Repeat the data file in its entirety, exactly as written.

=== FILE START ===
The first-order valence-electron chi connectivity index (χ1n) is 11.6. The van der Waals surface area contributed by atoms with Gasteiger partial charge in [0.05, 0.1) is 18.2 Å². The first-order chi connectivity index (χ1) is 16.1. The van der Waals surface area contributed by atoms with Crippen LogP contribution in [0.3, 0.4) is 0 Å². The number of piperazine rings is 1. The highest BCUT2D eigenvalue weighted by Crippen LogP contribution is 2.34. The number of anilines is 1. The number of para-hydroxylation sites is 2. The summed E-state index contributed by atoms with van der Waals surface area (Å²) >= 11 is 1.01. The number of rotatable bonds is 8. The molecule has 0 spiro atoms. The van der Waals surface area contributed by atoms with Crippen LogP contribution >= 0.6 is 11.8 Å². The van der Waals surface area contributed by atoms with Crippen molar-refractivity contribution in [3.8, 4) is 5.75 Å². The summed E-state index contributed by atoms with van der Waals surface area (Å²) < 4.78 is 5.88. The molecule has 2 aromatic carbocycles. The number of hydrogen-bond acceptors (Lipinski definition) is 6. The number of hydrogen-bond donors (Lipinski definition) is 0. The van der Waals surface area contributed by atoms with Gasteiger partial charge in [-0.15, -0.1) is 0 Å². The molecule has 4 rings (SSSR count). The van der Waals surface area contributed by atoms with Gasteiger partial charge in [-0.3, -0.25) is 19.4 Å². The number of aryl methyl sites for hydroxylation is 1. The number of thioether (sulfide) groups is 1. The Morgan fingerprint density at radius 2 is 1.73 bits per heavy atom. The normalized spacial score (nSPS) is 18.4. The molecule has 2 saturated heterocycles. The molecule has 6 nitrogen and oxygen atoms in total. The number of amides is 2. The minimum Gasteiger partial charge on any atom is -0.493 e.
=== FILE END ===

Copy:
The first-order valence-electron chi connectivity index (χ1n) is 11.6. The van der Waals surface area contributed by atoms with Gasteiger partial charge in [0.05, 0.1) is 18.2 Å². The first-order chi connectivity index (χ1) is 16.1. The van der Waals surface area contributed by atoms with Crippen LogP contribution in [0.3, 0.4) is 0 Å². The number of piperazine rings is 1. The highest BCUT2D eigenvalue weighted by Crippen LogP contribution is 2.34. The number of anilines is 1. The number of para-hydroxylation sites is 2. The summed E-state index contributed by atoms with van der Waals surface area (Å²) >= 11 is 1.01. The number of rotatable bonds is 8. The molecule has 0 spiro atoms. The van der Waals surface area contributed by atoms with Crippen LogP contribution >= 0.6 is 11.8 Å². The van der Waals surface area contributed by atoms with Crippen molar-refractivity contribution in [3.8, 4) is 5.75 Å². The summed E-state index contributed by atoms with van der Waals surface area (Å²) < 4.78 is 5.88. The molecule has 2 aromatic carbocycles. The number of hydrogen-bond acceptors (Lipinski definition) is 6. The number of hydrogen-bond donors (Lipinski definition) is 0. The van der Waals surface area contributed by atoms with Gasteiger partial charge in [-0.15, -0.1) is 0 Å². The molecule has 4 rings (SSSR count). The van der Waals surface area contributed by atoms with Gasteiger partial charge in [-0.3, -0.25) is 19.4 Å². The number of aryl methyl sites for hydroxylation is 1. The number of thioether (sulfide) groups is 1. The Morgan fingerprint density at radius 2 is 1.73 bits per heavy atom. The normalized spacial score (nSPS) is 18.4. The molecule has 2 saturated heterocycles. The molecule has 6 nitrogen and oxygen atoms in total. The number of amides is 2. The minimum Gasteiger partial charge on any atom is -0.493 e.